Wednesday, November 24, 2010


        I heard that Toyota spends over a million dollars a day on research and development. If you're a enormous company like Toyota, having an robust R&D department allows your company to compete in an increasingly technologically sophisticated market. But, 'research and development' is a nice way of saying repetitive failure. I will remind myself that I am engaged in 'research and development' and remember how far I've progressed in making things. Over a month ago I was busy cracking the combination of heat and time necessary to produce the plastic flywheel covers. A modification to the rig had eliminated the wrinkles that were plaguing the process.

        The picture at right is a bunch of the 'almost good enough's' that were fully formed but flawed in one way or another. Since the whole point of this is to make your bike look cooler, having a part with a distracting flaw simply won't do. The biggest problem, is getting the plastic to remove cleanly off the rig. Right now the mechanism that is supposed to eject parts, mostly just breaks them. Also, the hotter the plastic, the more detail it picks up, but this causes bubble to form -so that's the other problem. I haven't worked on this in awhile because I got a gig with OMSI, a gig that has recently concluded.

         While at OMSI, after a brief conversation, one of the exhibit guys I worked with gave me his bottles of Smooth-On 300 casting resin. 'Since I don't need them.' This fired up my interest in my old cylinder casting schemes. If you've been on the Moped Army Buy/Sell forum, you may have noticed my attempts to collect suitable specimens for this project.

            Mopeds have no shortage of diversity, there are a billion types out there. But only a select group take center stage: Puch/Tomos, Peugeot, Honda Hobbit, Derbi, and to a lesser extent Vespa, Mobylette and Minarelli. If you choose a rare bike, after all the effort of restoration, rebuilding and maintenance, you still only have a bike that goes 25mph, and will likely be at the pack of the pack in a ride, or struggle to climb hills. So, if I'm going to dinker around with cylinder production, I'd like to do so in a way that encourages diversity in the "scene." Some people (Aaron, Joeped, Nate) are f**kin radical enough to offer up their old cylinders to be apart of this mutant rebellion, others I had to buy. But within a relatively brief time, I've collected -or have en route a stable of barrels ready for cloning.

          Last night I went with Liz to pick up the Garelli NOI cylinder from Nate. As we we're talking I realized that my explanation of the 'cloning' process doesn't make any conversational sense. So, for anyone interested, I drew up a sketch to illustrate this phase of the process. *also- anyone who has experience with this (Jan Thiel, I'm looking at you) let me know what I'm doing wrong.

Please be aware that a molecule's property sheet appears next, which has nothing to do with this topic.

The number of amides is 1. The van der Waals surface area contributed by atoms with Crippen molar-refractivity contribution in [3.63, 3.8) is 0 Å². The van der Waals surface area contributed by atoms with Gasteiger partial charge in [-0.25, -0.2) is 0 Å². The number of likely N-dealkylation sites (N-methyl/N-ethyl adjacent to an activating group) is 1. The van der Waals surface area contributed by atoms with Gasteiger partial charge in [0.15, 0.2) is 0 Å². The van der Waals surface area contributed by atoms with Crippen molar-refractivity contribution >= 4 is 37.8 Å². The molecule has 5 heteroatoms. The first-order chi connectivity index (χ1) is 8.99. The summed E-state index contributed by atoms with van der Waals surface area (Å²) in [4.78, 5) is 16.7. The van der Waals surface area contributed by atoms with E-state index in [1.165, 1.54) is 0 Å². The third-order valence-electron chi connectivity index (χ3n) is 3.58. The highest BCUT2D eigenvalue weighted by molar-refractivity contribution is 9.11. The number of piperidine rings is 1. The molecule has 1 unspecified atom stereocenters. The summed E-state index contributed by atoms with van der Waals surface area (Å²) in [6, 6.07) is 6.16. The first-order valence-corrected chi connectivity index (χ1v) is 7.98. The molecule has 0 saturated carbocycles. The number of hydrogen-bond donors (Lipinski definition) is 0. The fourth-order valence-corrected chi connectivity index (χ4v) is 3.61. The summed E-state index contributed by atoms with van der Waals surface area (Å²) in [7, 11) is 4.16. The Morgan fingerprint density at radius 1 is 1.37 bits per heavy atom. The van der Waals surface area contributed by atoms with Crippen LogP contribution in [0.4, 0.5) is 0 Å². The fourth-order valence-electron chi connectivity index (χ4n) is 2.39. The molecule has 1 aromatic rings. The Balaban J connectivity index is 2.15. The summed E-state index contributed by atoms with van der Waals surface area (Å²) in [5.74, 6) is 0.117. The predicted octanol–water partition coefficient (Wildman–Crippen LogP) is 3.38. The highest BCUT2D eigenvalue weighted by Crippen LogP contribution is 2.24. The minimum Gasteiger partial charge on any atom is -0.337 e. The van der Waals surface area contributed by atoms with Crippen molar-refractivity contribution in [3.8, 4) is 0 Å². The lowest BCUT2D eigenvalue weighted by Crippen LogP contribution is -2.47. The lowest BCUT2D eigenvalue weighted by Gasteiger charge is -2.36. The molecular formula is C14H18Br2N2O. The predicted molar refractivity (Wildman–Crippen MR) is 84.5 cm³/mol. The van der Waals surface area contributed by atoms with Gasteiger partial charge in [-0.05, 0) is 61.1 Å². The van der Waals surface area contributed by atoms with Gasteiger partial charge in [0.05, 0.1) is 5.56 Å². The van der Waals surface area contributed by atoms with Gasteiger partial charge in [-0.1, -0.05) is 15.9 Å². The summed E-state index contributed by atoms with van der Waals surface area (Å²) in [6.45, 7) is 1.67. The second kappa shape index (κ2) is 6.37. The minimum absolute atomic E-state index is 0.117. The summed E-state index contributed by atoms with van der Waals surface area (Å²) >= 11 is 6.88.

First off, know that the objective is to create an accurate wax copy of the cylinder, with the important exception of the port layout, transfers and exhaust. -we eject the stock stuff. But again- a wax cylinder is what we want.

1. If you were to fill all the space inside a cylinder with say, silicone; it would create a copy of the ports, transfers, the bore itself, etc.. If you pulled that silicone out of the cylinder, you would have a 'negative' of that cylinder. - A 20hp Malossi MHR scooter jug in this case. Thats what #1 is here in the drawing.

2. Take the negative (#1) and then coat it with wax, and keep building up the wax around it, filling in all the nooks and crannies, giving it some thickness. Then remove #1 and what you've got left is a wax copy of the internals of the original cylinder. Not a negative but a copy. This part (#2) is the insert.

3. This is actually a two-part step here. The blocks pictured are a mold of one of the cylinders we're cloning,  a  Jawa 207, for example. Presuming we've already made that mold, we take the empty mold and plug the insert (#2) into the mold (#3) Close the mold together and fill it with wax. Obviously, we'll make sure the wax doesn't fill the cylinder, just around it.

                 When you pull the mold apart, you should have a clone of a Jawa 207 cylinder with Malossi MHR internals. This explanation is an over-simplification, but shows the process. There are lots of adjustments that have to be made to account for stroke, crown height, rod length, etc.. differences. You might have noticed that the Vespa and Derbi cylinders above both have a "registration" (highlighted) cut in the bore. After a mold is made from these cylinders, this insures the wax insert stays centered in the mold during the wax filling portion.

                 As mentioned before, I'm sure there will be plenty of trial and error on the way.  (like Smooth-On 300, not so good actually) Because of these difficulties, and because my money is limited,  -who are we kidding - my attention span is too, I hope you'll vote in the poll on the sidebar, to prioritize my efforts.